The NEC Group could be sold to help pay Birmingham City Council’s giant equal pay bill – but board members are agreed the venue need investment.
Senior councillors have been privately briefed on options to sell some or all of the NEC, ICC and NIA.
The council has had to explore options with the bill for single status – under which workers and former employees are claiming compensation for being underpaid – thought to stand at more than £1 billion for single status.
Council leader Sir Albert Bore, who is on the NEC board, told the cabinet the venues need considerable investment to remain world class, and councillors said this is more likely to come from the private sector.
Sir Albert said: “Substantial investment is required in the venues that comprise the NEC and we need to ensure that the NEC is at the forefront of providing conferencing facilities, exhibition facilities and event facilities.
“The facilities require investment if the NEC Group as a whole are to continue to provide world class facilities.”
Sir Albert privately briefed councillors about options to raise funds, with the leadership refusing to directly confirm the sale plans.
He said that more arenas had opened in recent years providing competition and the NEC “needs to keep up”.
The council leadership has been urged by both backbenchers and Local Government Secretary Eric Pickles to sell of some of its £6 billion assets to cover parts of the equal pay bill which earlier this year stood at £890 million.
John Hemming MP (Lib Dem Yardley) said: “They need the cash. They must stop wasting money though. If they hadn’t messed up equal pay in 1999 they wouldn’t have to raise the cash now.”
The Labour-run council was criticised for not making the report public, with claims that the taxpayers of Birmingham had a right to know what is being done with their investment in the NEC.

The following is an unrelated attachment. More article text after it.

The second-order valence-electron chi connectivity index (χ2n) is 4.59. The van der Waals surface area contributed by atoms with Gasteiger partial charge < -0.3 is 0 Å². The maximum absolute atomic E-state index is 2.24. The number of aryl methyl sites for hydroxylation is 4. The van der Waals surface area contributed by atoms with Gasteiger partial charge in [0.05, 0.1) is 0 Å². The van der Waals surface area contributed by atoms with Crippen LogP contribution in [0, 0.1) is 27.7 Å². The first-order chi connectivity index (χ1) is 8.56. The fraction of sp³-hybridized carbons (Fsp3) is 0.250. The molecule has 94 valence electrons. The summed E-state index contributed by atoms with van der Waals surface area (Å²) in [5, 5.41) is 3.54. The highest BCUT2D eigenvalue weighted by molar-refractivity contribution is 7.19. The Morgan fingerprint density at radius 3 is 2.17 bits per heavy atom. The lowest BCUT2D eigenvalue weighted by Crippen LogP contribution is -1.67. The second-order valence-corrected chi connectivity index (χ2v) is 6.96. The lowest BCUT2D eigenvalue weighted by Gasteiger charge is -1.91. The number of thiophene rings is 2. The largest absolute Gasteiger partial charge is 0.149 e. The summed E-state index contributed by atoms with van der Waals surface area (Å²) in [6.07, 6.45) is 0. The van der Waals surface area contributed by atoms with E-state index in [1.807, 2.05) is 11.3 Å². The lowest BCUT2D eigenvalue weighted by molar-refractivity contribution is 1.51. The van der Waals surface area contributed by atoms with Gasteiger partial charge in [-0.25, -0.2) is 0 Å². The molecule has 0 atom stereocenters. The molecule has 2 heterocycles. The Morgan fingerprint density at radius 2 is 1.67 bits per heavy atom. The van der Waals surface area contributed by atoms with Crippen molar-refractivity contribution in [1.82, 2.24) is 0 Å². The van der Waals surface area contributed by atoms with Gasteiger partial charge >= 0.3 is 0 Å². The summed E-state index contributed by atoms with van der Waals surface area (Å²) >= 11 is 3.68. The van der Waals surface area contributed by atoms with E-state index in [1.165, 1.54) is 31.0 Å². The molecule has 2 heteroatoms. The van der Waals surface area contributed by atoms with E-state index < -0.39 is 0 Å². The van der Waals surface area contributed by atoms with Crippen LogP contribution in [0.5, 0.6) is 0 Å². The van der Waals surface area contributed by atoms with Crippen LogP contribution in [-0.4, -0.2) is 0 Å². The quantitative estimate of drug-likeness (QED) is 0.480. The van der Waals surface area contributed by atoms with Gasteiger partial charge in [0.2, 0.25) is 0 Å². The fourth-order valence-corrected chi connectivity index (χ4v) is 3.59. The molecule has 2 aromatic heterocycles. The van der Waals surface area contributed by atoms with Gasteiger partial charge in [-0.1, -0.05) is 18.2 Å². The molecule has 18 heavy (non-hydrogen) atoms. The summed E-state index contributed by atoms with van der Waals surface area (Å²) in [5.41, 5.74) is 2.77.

Opposition Tory deputy leader Robert Alden (Erdington) said: “I understand financial details need to be kept secret, but we are not even listing options for something the taxpayers should have a say on. We are not able to have a public discussion on this, it is not acceptable.”
A 12-month independent survey by KPMG, completed in 2008, reported in excess of £2 billion per annum positive economic benefit on the West Midlands economy. It also confirmed that the group supports almost 29,000 jobs.
All of the economic interest of the NEC Group and 99.99 per cent of NEC’s issued equity is owned by the city council with Birmingham Chamber of Commerce owning the balance.
Jerry Blackett, chief executive of Birmingham Chamber of Commerce Group, which has representation on the NEC board, said it was responsible for around £3 billion of economic activity in the region it was important that there was investment.
He said: “The future for the NEC is very bright because it is already very successful. This success will attract investment and we should welcome this, whether from within the resources of Birmingham City Council or from third parties.”